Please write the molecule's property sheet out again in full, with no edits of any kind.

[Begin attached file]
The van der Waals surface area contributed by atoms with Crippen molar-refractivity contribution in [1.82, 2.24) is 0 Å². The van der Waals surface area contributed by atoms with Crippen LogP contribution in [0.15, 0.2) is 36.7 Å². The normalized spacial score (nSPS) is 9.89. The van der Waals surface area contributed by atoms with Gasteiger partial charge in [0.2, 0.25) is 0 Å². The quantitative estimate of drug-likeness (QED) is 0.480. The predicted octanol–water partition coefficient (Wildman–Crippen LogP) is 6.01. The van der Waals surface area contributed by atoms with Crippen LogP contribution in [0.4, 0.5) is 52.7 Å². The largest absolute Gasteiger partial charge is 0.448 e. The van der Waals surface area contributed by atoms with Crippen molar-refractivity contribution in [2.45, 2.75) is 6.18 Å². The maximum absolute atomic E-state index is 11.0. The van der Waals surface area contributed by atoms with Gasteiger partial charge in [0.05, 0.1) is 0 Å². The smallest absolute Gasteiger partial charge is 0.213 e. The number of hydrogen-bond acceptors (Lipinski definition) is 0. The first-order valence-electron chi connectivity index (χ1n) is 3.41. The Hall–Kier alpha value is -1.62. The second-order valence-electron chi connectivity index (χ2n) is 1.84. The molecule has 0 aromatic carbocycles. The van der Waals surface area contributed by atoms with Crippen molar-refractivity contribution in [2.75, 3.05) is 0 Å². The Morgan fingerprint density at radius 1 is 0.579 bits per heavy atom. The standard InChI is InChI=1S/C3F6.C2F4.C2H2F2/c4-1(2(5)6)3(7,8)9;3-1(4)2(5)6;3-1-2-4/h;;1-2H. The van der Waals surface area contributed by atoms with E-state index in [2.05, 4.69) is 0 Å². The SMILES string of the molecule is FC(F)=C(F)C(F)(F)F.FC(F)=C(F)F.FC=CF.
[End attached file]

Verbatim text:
The van der Waals surface area contributed by atoms with Crippen molar-refractivity contribution in [1.82, 2.24) is 0 Å². The van der Waals surface area contributed by atoms with Crippen LogP contribution in [0.15, 0.2) is 36.7 Å². The normalized spacial score (nSPS) is 9.89. The van der Waals surface area contributed by atoms with Gasteiger partial charge in [0.2, 0.25) is 0 Å². The quantitative estimate of drug-likeness (QED) is 0.480. The predicted octanol–water partition coefficient (Wildman–Crippen LogP) is 6.01. The van der Waals surface area contributed by atoms with Crippen LogP contribution in [0.4, 0.5) is 52.7 Å². The largest absolute Gasteiger partial charge is 0.448 e. The van der Waals surface area contributed by atoms with Crippen molar-refractivity contribution in [2.45, 2.75) is 6.18 Å². The maximum absolute atomic E-state index is 11.0. The van der Waals surface area contributed by atoms with Gasteiger partial charge in [0.05, 0.1) is 0 Å². The smallest absolute Gasteiger partial charge is 0.213 e. The number of hydrogen-bond acceptors (Lipinski definition) is 0. The first-order valence-electron chi connectivity index (χ1n) is 3.41. The Hall–Kier alpha value is -1.62. The second-order valence-electron chi connectivity index (χ2n) is 1.84. The molecule has 0 aromatic carbocycles. The van der Waals surface area contributed by atoms with Crippen molar-refractivity contribution in [2.75, 3.05) is 0 Å². The Morgan fingerprint density at radius 1 is 0.579 bits per heavy atom. The standard InChI is InChI=1S/C3F6.C2F4.C2H2F2/c4-1(2(5)6)3(7,8)9;3-1(4)2(5)6;3-1-2-4/h;;1-2H. The van der Waals surface area contributed by atoms with E-state index in [2.05, 4.69) is 0 Å². The SMILES string of the molecule is FC(F)=C(F)C(F)(F)F.FC(F)=C(F)F.FC=CF.